You've been asking about history on other answers, so I wanted to address this.
The first historical answer that could be given would be "they didn't care." If you're just playing solo, you often don't need to line up "perfectly" with an particular pitch. Instruments could vary accordingly. You'd simply make the instrument play one note that's "roughly" in the right place, and then tune the rest of the instrument from there.
This process is great until you have to have two instruments play together. When they have to play together, they have to agree on which pitches they're going to play. One approach to this is to have every pitch variable. Many old stringed instruments could retune strings or even move frets.
Now, to take the step towards "middle C," you have to play this way for a bunch of years. Over time musicians will start to realize that it's cheaper and easier to play together if all of the instruments "agree" on a pitch. Musical instrument makers started standardizing their instruments to suit. It might be a local standard, or a worldwide size and shape. All that mattered was that they agreed enough.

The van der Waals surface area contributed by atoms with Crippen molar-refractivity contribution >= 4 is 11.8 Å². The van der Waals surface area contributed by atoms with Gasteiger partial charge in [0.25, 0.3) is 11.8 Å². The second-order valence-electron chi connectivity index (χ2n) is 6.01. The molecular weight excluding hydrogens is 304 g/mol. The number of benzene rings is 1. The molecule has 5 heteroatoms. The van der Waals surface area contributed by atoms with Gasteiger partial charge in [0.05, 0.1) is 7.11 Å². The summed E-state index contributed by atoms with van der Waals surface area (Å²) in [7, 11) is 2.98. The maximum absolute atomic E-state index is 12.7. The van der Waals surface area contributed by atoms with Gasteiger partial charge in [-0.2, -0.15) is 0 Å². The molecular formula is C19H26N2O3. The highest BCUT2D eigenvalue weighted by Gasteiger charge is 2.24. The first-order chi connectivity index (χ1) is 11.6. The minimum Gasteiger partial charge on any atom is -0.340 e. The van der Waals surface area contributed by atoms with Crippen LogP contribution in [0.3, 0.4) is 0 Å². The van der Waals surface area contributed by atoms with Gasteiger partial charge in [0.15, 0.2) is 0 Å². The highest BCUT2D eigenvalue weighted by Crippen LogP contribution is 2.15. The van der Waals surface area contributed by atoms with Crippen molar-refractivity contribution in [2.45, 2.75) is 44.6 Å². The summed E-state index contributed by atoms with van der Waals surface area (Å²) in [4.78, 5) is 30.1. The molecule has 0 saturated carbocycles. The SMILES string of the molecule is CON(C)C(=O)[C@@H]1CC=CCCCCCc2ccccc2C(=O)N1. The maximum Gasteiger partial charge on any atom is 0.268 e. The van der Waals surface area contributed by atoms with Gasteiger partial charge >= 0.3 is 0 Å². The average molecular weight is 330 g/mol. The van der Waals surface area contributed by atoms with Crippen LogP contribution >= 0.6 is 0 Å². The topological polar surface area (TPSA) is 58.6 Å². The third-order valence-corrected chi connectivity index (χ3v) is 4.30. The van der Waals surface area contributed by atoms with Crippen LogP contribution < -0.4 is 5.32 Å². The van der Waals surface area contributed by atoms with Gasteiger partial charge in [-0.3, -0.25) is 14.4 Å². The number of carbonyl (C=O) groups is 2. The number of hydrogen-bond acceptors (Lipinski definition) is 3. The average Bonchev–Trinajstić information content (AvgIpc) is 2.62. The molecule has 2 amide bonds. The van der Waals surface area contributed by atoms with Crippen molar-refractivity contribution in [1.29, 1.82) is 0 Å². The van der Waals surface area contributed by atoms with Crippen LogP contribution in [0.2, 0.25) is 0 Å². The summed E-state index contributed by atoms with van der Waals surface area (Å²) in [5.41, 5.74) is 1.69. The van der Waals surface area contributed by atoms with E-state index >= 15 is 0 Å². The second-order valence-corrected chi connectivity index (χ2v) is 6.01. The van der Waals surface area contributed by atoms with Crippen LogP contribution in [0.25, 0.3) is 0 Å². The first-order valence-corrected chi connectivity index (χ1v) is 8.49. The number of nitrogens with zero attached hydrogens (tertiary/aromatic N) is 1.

Eventually we standardized on a tonal system which centered around the pitch of the note we now call A4. It's currently specified to be 440Hz (it's varied through the years a bit). We can then define A5 A6, etc. by doubling that frequency (880Hz 1.7KHz respectively). Any instrument that wants to play well with others will be judged by how well it matches those reference frequencies. Of course they didn't phrase it that way at first. However, there are many shapes of resonators which can be constructed to a fixed size and thus resonate at a given frequency. The numeric frequencies came later -- reproducible shapes and sizes came first.
Now days, even with the ubiquitous standard of A4=440Hz, we still tune the same way they did in the days of yore. Due to atmospheric and temperature changes, instruments change tuning all the time. In an orchestra, everyone adjusts their tuning to that of the oboe because the oboe has the least room to adjust their pitch (due to the design of the instrument). The one exception is if there is a piano on stage, in which case the piano is even harder to re-tune than the oboe, so everyone tunes to the piano instead).